The Psychology of Wine

Wine / Wednesday, April 17th, 2024

It occurred to me today that four members of the current or past Somerled Cellar door team have or are working towards a Psychology Degree.



Or perhaps there is a connection between wine and psychology?

At the very least, it means that although wine can’t solve all your problems, a visit to Somerled to chat to one of our knowledgeable staff might!

Seriously though, you may be interested to know that our wine preference and experiences can be influenced by the way we think and feel. 

Let’s find out more…


How Expectations Shape Taste

Ever noticed how your expectations can influence the taste of a wine. or at least how you perceive the wine to taste.

Our brains are powerful interpreters of sensory information, and they often rely on past experiences and expectations to shape our perceptions.

Often, if you believe a wine is expensive and prestigious, you’re more likely to enjoy it. Regardless of its actual quality. Especially if it has been recommended or “talked-up” by someone you admire or trust.

On the flip side, if you have negative preconceptions about a wine, you might find faults in its flavour. Even if it’s objectively well-made.


The Influence of Environment

Where you enjoy your wine can have a significant impact on how you experience it.

Factors like lighting, background music, and even the company you’re in can all influence your perception of flavour. It’s probably one of the reasons all of Rob’s wines taste so good at the Cellar Bar!

Research shows that ambient noise levels, for example, can affect how we perceive sweetness and acidity in wine.

So, whether you’re sipping a glass at a bustling bar or enjoying a quiet evening at home, your environment plays a crucial role in shaping your wine experience.


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Emotions and Memories

Did you know that your emotional state can affect how you perceive wine?

Positive emotions can enhance your enjoyment by triggering the release of neurotransmitters associated with pleasure and reward.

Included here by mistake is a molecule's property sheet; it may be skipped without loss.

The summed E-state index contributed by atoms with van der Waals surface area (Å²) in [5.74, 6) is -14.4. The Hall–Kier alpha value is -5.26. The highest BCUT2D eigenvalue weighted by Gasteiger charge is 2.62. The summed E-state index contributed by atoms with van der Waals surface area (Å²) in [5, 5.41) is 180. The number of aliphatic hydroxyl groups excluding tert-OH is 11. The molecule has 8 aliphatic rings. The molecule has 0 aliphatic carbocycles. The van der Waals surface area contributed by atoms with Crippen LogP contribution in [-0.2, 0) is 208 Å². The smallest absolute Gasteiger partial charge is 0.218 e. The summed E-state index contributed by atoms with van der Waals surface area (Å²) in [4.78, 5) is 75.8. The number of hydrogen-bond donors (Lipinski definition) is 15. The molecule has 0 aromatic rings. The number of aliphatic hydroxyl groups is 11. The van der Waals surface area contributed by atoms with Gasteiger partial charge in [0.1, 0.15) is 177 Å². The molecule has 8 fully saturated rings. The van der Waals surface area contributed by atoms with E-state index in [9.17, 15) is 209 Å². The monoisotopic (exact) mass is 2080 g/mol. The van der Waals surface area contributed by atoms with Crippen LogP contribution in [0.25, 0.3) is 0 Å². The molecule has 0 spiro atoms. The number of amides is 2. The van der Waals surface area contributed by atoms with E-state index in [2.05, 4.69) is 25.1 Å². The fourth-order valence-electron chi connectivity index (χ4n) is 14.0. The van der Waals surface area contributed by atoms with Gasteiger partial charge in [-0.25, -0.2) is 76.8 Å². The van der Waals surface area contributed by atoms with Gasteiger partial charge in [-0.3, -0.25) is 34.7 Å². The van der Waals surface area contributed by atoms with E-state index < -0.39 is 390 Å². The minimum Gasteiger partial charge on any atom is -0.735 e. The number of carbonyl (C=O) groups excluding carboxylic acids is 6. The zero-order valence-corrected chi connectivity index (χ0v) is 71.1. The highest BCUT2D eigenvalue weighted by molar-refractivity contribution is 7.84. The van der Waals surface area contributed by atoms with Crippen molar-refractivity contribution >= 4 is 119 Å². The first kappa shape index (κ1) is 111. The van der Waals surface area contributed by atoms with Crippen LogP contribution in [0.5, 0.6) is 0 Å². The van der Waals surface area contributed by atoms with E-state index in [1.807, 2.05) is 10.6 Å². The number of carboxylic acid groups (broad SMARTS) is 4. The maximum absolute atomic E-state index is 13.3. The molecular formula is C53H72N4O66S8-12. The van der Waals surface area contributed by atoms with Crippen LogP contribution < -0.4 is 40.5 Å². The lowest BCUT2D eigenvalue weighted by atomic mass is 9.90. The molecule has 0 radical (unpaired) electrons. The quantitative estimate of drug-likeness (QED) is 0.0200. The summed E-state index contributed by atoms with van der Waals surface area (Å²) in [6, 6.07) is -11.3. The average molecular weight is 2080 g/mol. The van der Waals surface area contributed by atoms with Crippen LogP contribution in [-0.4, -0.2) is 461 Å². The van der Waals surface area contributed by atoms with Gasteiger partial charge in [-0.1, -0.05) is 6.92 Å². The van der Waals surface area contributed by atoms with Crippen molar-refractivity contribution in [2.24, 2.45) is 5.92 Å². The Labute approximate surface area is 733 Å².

Conversely, negative emotions or stress can dull your sensory perceptions, making it harder to appreciate the nuances of a wine.

Plus, our memories of past wine experiences can influence how we approach new tastings. A wine that reminds you of a cherished memory may evoke feelings of nostalgia and joy, enhancing your overall enjoyment.


The Art of Labelling

Believe it or not, the design of a wine label can influence how you perceive the wine inside the bottle.

Labels convey a story and set expectations about the wine’s quality and style. So, before you even take a sip, you’ve already formed an impression based on the label’s aesthetic.

I wonder if our fancy new Fume Blanc label makes it taste better?!



Next time you uncork a bottle of your favourite wine, take a moment to consider how these factors could be influencing your experience.

Which goes to show that wine is more than just a beverage—it’s an opportunity to get your brain working almost as much as your palate! 


And remember to hit Lucy, Will or myself up at the bar if you’ve had a hard day*! It’s all part of the service!


* Of course, if you really are having a hard time, we would always suggest you get the help of a practicing psychologist. But we’re more than happy to lend an ear in a non-professional sense!

6 Replies to “The Psychology of Wine”

  1. Hey Maree, nice blog this week! Who knew so many things influence how we enjoy a glass of wine?
    And you are right – Rob’s wines do taste better when enjoyed at the Somerled Cellar bar and Club lounge!

  2. Excellent article thanks Maree. I’ll try not to get too wound up about it next time I reach for a bottle but, which bottle is definitely influences by the things mentioned in the article.

    Love your work!

  3. I can’t argue with you on that one, Kymmie! It’s so great that you’re able t do it on a semi-regular basis 🙂

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